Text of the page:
Dr. Joe L. Valles’s Oct. 24 op-ed article, “NM Families need dentists, not therapists,” needs both a fact check and correcting.
First, the W.K. Kellogg Foundation is a nonprofit, independent, private organization that is not part of the Kellogg Company. It has been this way since its founding in 1930 when it was first named the Child Welfare Society of Battle Creek, Mich., and its focus was on the health, well being and happiness of children.
Today, that focus is still very much intact. Ensuring all children have access to regular dental care is key to a child’s overall health. If you don’t think so, consider your own child’s ability to perform in school with a searing toothache or worse.
One of the W.K. Kellogg Foundation’s core values is belief in a community’s inherent capacity to help itself. When community leaders in New Mexico sought a partner to help bring a dental therapist model that could expand care to New Mexico’s children, we were supportive.
Opinions matter, but not as much as the facts: Lack of access to dental care is a serious problem in New Mexico, which ranks 49th in the U.S. in the number of dentists per thousand residents and where a six-month wait to see a dentist is not uncommon.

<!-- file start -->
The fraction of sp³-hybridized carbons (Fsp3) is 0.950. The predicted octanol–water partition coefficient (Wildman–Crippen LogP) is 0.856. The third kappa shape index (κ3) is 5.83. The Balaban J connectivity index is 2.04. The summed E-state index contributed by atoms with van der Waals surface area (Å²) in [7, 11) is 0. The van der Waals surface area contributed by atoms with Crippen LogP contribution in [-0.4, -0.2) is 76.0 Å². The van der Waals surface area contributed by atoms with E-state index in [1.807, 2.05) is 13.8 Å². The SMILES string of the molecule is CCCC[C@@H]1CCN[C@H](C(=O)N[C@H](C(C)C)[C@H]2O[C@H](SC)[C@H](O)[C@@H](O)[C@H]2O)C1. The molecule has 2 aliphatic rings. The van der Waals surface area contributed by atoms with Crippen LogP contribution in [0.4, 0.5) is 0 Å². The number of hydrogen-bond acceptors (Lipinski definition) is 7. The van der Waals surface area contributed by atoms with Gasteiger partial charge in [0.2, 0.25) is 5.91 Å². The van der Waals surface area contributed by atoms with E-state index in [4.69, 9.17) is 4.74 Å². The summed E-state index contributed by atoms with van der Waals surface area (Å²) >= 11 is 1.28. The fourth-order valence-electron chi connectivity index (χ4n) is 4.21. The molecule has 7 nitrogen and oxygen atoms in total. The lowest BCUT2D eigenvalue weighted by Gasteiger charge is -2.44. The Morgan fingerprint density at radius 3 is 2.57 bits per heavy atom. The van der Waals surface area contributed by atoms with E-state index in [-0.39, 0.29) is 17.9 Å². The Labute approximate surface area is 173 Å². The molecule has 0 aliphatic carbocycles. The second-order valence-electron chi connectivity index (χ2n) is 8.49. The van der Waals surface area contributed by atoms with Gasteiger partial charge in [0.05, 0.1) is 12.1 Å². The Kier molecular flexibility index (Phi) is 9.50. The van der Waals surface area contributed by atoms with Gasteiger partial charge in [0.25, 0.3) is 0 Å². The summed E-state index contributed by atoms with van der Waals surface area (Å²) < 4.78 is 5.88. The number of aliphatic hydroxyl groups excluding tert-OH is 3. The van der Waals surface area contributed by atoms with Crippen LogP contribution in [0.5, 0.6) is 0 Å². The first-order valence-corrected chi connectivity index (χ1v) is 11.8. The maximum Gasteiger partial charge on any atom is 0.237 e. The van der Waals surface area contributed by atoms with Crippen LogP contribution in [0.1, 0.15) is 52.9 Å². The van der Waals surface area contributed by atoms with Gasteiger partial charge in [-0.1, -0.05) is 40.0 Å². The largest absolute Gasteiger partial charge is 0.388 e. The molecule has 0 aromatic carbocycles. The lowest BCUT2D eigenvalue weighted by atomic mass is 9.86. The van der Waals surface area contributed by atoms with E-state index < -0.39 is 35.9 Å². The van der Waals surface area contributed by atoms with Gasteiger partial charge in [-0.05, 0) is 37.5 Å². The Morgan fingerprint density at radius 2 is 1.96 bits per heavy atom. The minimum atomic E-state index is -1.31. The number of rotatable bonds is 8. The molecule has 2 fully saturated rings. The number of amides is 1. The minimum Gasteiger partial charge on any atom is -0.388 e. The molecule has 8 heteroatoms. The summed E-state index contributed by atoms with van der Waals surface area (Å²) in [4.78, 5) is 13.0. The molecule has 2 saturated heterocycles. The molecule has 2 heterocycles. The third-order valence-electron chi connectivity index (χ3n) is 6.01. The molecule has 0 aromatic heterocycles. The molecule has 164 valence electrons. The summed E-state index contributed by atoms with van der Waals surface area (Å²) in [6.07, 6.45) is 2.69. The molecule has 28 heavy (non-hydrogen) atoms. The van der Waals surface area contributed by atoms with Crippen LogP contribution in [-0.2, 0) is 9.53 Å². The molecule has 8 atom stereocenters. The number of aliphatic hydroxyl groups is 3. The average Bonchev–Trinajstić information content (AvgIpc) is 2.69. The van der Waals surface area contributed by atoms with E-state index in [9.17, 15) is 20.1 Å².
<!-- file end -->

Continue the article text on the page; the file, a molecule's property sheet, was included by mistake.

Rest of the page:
Valles advocates creating a “complete dental team” to serve underserved communities. We agree — and dental therapists can and should be part of that team. These highly trained midlevel professionals work with dentists, not in place of them, to provide a specific set of commonly needed services in communities where care is not readily available.
Because dental therapists typically come from the communities they serve, they are both trusted care providers and unlikely to leave town after a short stint. Moreover, independent research consistently demonstrates the high quality of care they provide; not a single study has shown otherwise.
Many dentists – especially those with an interest in improving public health – support dental therapists and are adding them to their overall team.
By now, we all are wise enough to know that health care crises do not have singular answers. We do know that dental therapists can provide safe, competent, quality care that can help address New Mexico’s oral health care crisis.